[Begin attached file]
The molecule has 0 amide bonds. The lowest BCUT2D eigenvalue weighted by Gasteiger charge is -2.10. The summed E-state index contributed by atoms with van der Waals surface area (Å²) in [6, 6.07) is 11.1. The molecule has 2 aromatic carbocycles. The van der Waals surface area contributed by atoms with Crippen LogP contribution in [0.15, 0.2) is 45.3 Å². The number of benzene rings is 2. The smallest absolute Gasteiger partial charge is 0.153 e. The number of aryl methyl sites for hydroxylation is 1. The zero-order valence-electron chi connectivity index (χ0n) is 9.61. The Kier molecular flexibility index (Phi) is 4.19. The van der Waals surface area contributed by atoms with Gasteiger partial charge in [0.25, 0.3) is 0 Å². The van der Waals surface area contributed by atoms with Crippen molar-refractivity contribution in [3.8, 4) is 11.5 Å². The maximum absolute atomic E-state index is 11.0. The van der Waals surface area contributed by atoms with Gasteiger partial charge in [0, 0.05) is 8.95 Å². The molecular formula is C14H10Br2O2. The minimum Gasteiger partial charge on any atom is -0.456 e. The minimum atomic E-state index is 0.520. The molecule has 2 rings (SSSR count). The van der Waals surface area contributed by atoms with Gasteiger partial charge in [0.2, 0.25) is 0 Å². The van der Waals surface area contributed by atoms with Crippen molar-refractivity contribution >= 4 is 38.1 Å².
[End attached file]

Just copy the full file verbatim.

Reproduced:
The molecule has 0 amide bonds. The lowest BCUT2D eigenvalue weighted by Gasteiger charge is -2.10. The summed E-state index contributed by atoms with van der Waals surface area (Å²) in [6, 6.07) is 11.1. The molecule has 2 aromatic carbocycles. The van der Waals surface area contributed by atoms with Crippen LogP contribution in [0.15, 0.2) is 45.3 Å². The number of benzene rings is 2. The smallest absolute Gasteiger partial charge is 0.153 e. The number of aryl methyl sites for hydroxylation is 1. The zero-order valence-electron chi connectivity index (χ0n) is 9.61. The Kier molecular flexibility index (Phi) is 4.19. The van der Waals surface area contributed by atoms with Gasteiger partial charge in [0.25, 0.3) is 0 Å². The van der Waals surface area contributed by atoms with Crippen molar-refractivity contribution in [3.8, 4) is 11.5 Å². The maximum absolute atomic E-state index is 11.0. The van der Waals surface area contributed by atoms with Gasteiger partial charge in [0, 0.05) is 8.95 Å². The molecular formula is C14H10Br2O2. The minimum Gasteiger partial charge on any atom is -0.456 e. The minimum atomic E-state index is 0.520. The molecule has 2 rings (SSSR count). The van der Waals surface area contributed by atoms with Gasteiger partial charge in [0.2, 0.25) is 0 Å². The van der Waals surface area contributed by atoms with Crippen molar-refractivity contribution >= 4 is 38.1 Å².